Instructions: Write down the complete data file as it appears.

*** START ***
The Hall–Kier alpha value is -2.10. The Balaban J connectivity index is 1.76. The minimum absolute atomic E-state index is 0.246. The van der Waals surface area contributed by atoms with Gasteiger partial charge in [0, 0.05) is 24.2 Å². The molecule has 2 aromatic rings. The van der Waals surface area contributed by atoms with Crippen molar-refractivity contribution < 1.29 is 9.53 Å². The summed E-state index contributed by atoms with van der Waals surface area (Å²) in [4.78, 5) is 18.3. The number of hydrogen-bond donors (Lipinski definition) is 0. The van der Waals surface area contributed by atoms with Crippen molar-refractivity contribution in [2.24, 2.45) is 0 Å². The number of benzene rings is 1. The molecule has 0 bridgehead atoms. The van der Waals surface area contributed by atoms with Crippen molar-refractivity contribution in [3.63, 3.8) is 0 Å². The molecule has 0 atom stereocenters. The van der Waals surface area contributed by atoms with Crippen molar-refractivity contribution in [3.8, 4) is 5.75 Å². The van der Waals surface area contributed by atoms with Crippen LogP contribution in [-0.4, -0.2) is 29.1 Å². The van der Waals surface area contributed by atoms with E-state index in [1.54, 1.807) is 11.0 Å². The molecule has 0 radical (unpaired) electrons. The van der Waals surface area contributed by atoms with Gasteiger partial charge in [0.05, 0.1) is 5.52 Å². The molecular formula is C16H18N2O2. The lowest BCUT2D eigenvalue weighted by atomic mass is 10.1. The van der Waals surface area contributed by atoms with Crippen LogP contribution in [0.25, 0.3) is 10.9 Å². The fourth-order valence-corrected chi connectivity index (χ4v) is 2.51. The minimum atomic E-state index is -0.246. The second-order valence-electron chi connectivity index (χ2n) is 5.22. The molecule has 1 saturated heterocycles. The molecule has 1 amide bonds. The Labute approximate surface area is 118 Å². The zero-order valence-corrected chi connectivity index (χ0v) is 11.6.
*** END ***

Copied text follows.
The Hall–Kier alpha value is -2.10. The Balaban J connectivity index is 1.76. The minimum absolute atomic E-state index is 0.246. The van der Waals surface area contributed by atoms with Gasteiger partial charge in [0, 0.05) is 24.2 Å². The molecule has 2 aromatic rings. The van der Waals surface area contributed by atoms with Crippen molar-refractivity contribution < 1.29 is 9.53 Å². The summed E-state index contributed by atoms with van der Waals surface area (Å²) in [4.78, 5) is 18.3. The number of hydrogen-bond donors (Lipinski definition) is 0. The van der Waals surface area contributed by atoms with Crippen molar-refractivity contribution in [2.24, 2.45) is 0 Å². The number of benzene rings is 1. The molecule has 0 bridgehead atoms. The van der Waals surface area contributed by atoms with Crippen molar-refractivity contribution in [3.63, 3.8) is 0 Å². The molecule has 0 atom stereocenters. The van der Waals surface area contributed by atoms with Crippen molar-refractivity contribution in [3.8, 4) is 5.75 Å². The van der Waals surface area contributed by atoms with Crippen LogP contribution in [-0.4, -0.2) is 29.1 Å². The van der Waals surface area contributed by atoms with E-state index in [1.54, 1.807) is 11.0 Å². The molecule has 0 radical (unpaired) electrons. The van der Waals surface area contributed by atoms with Gasteiger partial charge in [0.05, 0.1) is 5.52 Å². The molecular formula is C16H18N2O2. The lowest BCUT2D eigenvalue weighted by atomic mass is 10.1. The van der Waals surface area contributed by atoms with Crippen LogP contribution in [0.25, 0.3) is 10.9 Å². The fourth-order valence-corrected chi connectivity index (χ4v) is 2.51. The minimum atomic E-state index is -0.246. The second-order valence-electron chi connectivity index (χ2n) is 5.22. The molecule has 1 saturated heterocycles. The molecule has 1 amide bonds. The Labute approximate surface area is 118 Å². The zero-order valence-corrected chi connectivity index (χ0v) is 11.6.